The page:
6. Bruce 7

    Well perhaps its good for the lottery winners but the news is not so good for those on fixed income struggling with rapidly rising inflation and a council that uses its residents to fund its green wash,


  7. Gezza 8


    Gang affiliations around the country seem to be growing at a fast rate, with more than 8000 gang members now officially recorded in New Zealand.

    That is almost double the figure recorded by authorities five years ago, when there were 4420 people recorded as gang members on the national gang list.

    A total of 8061 gangsters have been identified in New Zealand as of June, according to data given under the Official Information Act to Stuff.

    Police add to the list using information from search warrants and operations or simply from someone with a gang tattoo or with a gang patch.

    Good territory for National's new Police spokesperson under Luxon to focus on & say what they're going to do about the problem 1. short term, 2. long term.


    • joe90 8.1

      Loyal, hold the line, and do what you're told, up all night, sleep all day, plenty of mates and as much piss, pot, puss and P as your heart desires.

      Life's a party. What's not to like about being a parasitic POS?


      • Ad 8.1.1

        Being hunted in every breath, being shunned by 99% of society, low likelihood you will get any reward for your work other than a wage, high likelihood of serious beatings and injury, unlikely to have long term relationships, unlikely to get ahead in life, high likelihood your entire group will be attacked without warning, high likelihood of injury causing permanent disability, reasonably high risk of long period of jail, very high likelihood of poverty in old age, high likelihood of shorter than average lifespan.

        • joe90

          That the victims of gang offending are almost exclusively in the same group reinforces the parasitic nature of them and their organisations.

      • bwaghorn 8.1.2

        Sounds more fun than going to work in some dull job with no real hope of excitement or challenge bringing home just enough to pay off some rich fallas investment for him, or get your own house with a mortgage so big you'll be doing well to pay it off by the time you retire

    • McFlock 8.3

      Isn't that the intel list of suspected gang associates? The one it's easy to get onto, hard to get off, and only started a few years ago? The one Mickeysavage wrote a post on?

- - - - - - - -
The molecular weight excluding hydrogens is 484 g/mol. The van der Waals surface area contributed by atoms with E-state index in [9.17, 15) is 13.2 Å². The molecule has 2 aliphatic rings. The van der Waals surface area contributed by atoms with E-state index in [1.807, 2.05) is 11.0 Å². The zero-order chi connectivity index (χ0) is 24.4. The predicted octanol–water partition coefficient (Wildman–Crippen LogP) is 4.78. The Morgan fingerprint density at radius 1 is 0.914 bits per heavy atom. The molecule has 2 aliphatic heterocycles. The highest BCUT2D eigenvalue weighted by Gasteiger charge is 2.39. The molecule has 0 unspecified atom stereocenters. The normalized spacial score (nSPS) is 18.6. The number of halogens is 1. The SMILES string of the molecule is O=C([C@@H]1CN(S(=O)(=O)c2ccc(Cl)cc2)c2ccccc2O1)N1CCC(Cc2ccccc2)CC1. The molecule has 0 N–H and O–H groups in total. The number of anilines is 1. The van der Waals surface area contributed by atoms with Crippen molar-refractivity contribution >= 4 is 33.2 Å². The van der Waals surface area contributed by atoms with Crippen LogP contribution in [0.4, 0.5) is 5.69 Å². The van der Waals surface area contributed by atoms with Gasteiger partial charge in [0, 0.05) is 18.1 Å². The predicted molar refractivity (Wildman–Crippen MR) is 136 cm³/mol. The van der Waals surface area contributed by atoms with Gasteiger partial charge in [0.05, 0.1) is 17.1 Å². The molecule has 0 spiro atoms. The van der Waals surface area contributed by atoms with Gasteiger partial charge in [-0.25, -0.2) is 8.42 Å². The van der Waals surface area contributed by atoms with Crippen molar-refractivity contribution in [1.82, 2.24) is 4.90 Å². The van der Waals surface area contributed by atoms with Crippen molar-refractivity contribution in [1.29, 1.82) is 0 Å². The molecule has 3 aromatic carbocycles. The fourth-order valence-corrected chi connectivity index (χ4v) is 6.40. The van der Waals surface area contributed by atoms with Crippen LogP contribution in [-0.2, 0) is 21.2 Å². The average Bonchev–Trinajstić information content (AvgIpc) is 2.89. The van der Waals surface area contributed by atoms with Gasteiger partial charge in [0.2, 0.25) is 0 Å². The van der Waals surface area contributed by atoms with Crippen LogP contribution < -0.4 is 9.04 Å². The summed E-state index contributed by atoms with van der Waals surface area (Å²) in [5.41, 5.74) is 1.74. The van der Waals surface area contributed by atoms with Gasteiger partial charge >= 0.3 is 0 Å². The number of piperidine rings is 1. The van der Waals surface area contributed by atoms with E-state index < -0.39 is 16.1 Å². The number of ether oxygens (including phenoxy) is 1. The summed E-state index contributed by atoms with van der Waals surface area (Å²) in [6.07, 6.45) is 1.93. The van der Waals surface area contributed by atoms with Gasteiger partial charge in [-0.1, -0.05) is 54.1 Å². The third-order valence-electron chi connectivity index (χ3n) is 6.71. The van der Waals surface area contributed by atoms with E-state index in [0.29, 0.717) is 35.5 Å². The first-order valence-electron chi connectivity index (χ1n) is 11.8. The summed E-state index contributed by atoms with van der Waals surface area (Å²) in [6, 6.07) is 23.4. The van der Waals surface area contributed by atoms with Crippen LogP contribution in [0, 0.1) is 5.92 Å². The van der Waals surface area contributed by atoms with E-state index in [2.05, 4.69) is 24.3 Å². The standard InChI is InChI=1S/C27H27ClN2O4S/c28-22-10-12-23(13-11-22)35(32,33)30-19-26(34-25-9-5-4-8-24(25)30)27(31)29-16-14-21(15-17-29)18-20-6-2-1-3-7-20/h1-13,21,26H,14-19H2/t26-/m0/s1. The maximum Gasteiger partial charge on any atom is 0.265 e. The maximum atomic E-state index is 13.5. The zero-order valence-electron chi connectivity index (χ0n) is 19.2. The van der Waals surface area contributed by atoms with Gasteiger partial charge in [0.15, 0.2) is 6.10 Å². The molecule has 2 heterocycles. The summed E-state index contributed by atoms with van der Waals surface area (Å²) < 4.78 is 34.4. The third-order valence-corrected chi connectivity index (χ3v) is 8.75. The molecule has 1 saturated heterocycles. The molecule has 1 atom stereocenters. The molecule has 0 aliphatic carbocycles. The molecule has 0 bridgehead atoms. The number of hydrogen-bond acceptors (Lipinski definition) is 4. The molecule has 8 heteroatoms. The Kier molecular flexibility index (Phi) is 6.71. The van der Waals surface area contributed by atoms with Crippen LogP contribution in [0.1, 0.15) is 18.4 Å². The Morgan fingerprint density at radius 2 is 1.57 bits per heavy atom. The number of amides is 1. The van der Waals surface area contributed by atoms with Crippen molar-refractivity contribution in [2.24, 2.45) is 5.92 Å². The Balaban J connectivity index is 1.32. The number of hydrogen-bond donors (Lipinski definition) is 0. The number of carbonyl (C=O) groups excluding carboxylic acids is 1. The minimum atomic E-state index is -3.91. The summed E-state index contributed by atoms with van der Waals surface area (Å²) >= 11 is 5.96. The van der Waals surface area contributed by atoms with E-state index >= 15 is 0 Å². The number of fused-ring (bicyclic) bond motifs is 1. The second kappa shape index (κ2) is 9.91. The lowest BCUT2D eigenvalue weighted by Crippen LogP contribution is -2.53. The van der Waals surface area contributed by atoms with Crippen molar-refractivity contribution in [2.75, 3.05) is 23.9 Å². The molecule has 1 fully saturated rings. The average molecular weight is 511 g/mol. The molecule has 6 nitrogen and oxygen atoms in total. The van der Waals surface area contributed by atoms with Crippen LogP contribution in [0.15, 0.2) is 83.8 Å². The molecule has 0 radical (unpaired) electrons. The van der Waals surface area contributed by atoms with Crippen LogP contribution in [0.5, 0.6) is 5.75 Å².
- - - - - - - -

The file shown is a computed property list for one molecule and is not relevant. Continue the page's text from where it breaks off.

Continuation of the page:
Five years ago was 2016. When the Gang list was first created. Apparently, they've doubled the number on the list since they counted off the ones they already knew about when they compiled the initial list.

      How many, I wonder, have been involved for years, just not obviously enough to be added in 2016? How many happen to be, e.g. co-offenders with low-level gang affiliates who got nabbed doing their own thing, rather gang activity? How many have been kicked out or left the gangs since then, but are still on the gang list?

      The list is a good intelligence tool. Having it centralised means the information isn't trapped in regional silos, taking ages to figure out the purpose of an individual from the Hawkes' Bay coming into Marlborough.

      But it's not a census of gang membership. The Herald is writing cheques their data can't cash.

  8. James 2 9

    It's clear now that lockdowns cannot practically stop Delta (here or overseas) and come with significant and negative side effects across the board, including missed cancer screenings and appointments and a range of mental health outcomes.

    My young nephew, who already was a somewhat cautious and anxious little chap, is now such a fear filled, reserved boy. At an age he should be exploring and testing boundaries, he's developed to be withdrawn and anxious. Outside = danger danger and he clings to his mask like Linus does to his blanket. It breaks my heart sometimes and I shudder to think of the stunted mental development across children and what this will bring to the future.

    It's also becoming clearer that the modelling on Covid infections and ICU was hopelessly over-egged. It's understandable in a way – better to be the scientist who cried wolf than didn't cry at all. Especially when you're being paid $6 million like Professor of Physics Hendy's little venture was.

    But this mis-assessment and groupthink happened here and abroad. UK's Freedom Day was meant to be a catastrophic but it wasn't and the UK is looking better positioned for the winter than many European nations. Yes, it came at a cost, but so has our course! (Not least the mass human tragedy that is MIQ).